Google Search and Storytelling

The video above was created on YouTube using their new Google Search Stories application. It allows you to put in several search queries and then it plays them in order, along with the piece of music of your choice. What I chose to do with this tool, (and many other people as well) was to use the sequence of searches to tell a story. I could have put in several specific searches that all resulted in my website, blog, etc.. but telling a simple story is so much more powerful.

Basic Storytelling, It Ain’t Rocket Science

Creating this video reminded me of just how simple it is to construct a story, something I learned when my oldest daughter was about two years old. She used to say, “Daddy, tell me a story”, and I would tell her one or two. Then she would ask again and again. Sometimes I would say, “I just don’t know any more stories.” But, like most parents I wanted to give my daughter what she was asking for.  I discovered that by pushing past a slight amount of reluctance and discomfort, ( of having to think on the spot), I was able to come up with some pretty decent stories, which I found started to take shape in my head as I articulated them. After all most have known the basic elements of a story from the time we were the ones asking for the stories.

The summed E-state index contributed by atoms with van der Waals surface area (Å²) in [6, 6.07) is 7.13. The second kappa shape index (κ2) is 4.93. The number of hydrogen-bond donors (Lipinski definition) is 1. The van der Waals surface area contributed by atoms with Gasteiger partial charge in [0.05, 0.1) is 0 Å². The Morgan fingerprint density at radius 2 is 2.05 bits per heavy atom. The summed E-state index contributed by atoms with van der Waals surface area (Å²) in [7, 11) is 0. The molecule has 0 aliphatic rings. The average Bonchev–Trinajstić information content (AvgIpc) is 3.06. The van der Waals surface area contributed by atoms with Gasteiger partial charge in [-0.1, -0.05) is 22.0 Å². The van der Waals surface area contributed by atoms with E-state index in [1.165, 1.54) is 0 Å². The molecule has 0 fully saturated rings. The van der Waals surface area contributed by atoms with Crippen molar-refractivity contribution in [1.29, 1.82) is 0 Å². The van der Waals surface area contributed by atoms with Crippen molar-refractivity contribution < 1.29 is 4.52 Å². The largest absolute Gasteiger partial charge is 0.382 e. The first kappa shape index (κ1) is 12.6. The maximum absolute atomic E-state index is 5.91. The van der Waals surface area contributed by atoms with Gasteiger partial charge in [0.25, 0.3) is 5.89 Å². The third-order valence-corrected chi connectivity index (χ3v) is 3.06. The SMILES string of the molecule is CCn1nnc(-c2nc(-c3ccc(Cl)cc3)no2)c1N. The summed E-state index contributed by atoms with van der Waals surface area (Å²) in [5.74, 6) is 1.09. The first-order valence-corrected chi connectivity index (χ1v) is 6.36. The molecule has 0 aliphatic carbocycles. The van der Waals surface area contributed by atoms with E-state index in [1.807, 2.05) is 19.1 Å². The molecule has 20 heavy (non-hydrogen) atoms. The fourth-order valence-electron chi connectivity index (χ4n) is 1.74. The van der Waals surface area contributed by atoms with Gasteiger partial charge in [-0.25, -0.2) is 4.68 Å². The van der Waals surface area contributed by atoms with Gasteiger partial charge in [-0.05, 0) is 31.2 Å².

Basic Elements of Storytelling

When I told stories to my daughter, most of the stories I told had a structure like this: 1.Introduction to the princess, (or sometimes unicorn), 2.princess gets in trouble with the antagonist, (usually a witch, or a dragon), 3.prince comes and dispatches the antagonist, 4.prince saves the princess, 5.they all lived happily after after. (Read further for the “grown-up” version.)

Stories have been told since the beginning of time, yet most have a common structure.
In 1972 by sociolinguist William Labov wrote an essay titled “The Transformation of Experience in Narrative Syntax” which identifies 6 recurring narrative features:

1. Abstract – How does it begin? 
2. Orientation – Who/what does it involve, and when/where? 
3. Complicating Action – Then what happened?
4. Resolution – What finally happened?
5. Evaluation – So what?
6. Coda – What does it all mean?

Tell Your Story

So now that you have the basic elements of story building, apply them to your brand. Use an existing story, or make up one that tells how your products or services enrich a life or solve a problem for someonee. Storytelling captures our attention and give us information in a much more useable and entertaining way then typical marketing. Take advantage of this simple, yet powerful tool to tell your story today!

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